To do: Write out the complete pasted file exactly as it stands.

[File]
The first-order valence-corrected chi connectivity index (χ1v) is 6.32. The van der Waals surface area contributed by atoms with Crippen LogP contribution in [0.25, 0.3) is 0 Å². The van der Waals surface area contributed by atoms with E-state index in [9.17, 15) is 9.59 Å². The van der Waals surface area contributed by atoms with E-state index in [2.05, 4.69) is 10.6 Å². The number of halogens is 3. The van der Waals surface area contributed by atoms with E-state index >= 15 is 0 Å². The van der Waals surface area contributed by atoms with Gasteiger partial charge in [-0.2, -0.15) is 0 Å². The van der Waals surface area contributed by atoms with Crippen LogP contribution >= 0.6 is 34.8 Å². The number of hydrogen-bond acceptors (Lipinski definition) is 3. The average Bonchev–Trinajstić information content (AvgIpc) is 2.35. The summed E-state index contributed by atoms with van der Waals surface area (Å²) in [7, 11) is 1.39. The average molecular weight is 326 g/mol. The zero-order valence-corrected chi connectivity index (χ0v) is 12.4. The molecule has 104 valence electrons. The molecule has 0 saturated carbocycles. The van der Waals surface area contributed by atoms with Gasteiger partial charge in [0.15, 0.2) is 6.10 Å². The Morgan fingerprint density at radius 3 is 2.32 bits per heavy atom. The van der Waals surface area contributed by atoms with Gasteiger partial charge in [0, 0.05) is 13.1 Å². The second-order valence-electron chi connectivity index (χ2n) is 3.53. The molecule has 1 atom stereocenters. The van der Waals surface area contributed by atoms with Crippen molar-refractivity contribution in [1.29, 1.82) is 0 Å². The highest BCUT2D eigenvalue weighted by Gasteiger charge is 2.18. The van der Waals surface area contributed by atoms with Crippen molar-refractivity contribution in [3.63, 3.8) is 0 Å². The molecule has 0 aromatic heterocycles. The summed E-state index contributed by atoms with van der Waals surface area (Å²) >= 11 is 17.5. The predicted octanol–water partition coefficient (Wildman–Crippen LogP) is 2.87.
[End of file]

The first-order valence-corrected chi connectivity index (χ1v) is 6.32. The van der Waals surface area contributed by atoms with Crippen LogP contribution in [0.25, 0.3) is 0 Å². The van der Waals surface area contributed by atoms with E-state index in [9.17, 15) is 9.59 Å². The van der Waals surface area contributed by atoms with E-state index in [2.05, 4.69) is 10.6 Å². The number of halogens is 3. The van der Waals surface area contributed by atoms with E-state index >= 15 is 0 Å². The van der Waals surface area contributed by atoms with Gasteiger partial charge in [-0.2, -0.15) is 0 Å². The van der Waals surface area contributed by atoms with Crippen LogP contribution >= 0.6 is 34.8 Å². The number of hydrogen-bond acceptors (Lipinski definition) is 3. The average Bonchev–Trinajstić information content (AvgIpc) is 2.35. The summed E-state index contributed by atoms with van der Waals surface area (Å²) in [7, 11) is 1.39. The average molecular weight is 326 g/mol. The zero-order valence-corrected chi connectivity index (χ0v) is 12.4. The molecule has 104 valence electrons. The molecule has 0 saturated carbocycles. The van der Waals surface area contributed by atoms with Gasteiger partial charge in [0.15, 0.2) is 6.10 Å². The Morgan fingerprint density at radius 3 is 2.32 bits per heavy atom. The van der Waals surface area contributed by atoms with Gasteiger partial charge in [0, 0.05) is 13.1 Å². The second-order valence-electron chi connectivity index (χ2n) is 3.53. The molecule has 1 atom stereocenters. The van der Waals surface area contributed by atoms with Crippen molar-refractivity contribution in [1.29, 1.82) is 0 Å². The highest BCUT2D eigenvalue weighted by Gasteiger charge is 2.18. The van der Waals surface area contributed by atoms with Crippen molar-refractivity contribution in [3.63, 3.8) is 0 Å². The molecule has 0 aromatic heterocycles. The summed E-state index contributed by atoms with van der Waals surface area (Å²) >= 11 is 17.5. The predicted octanol–water partition coefficient (Wildman–Crippen LogP) is 2.87.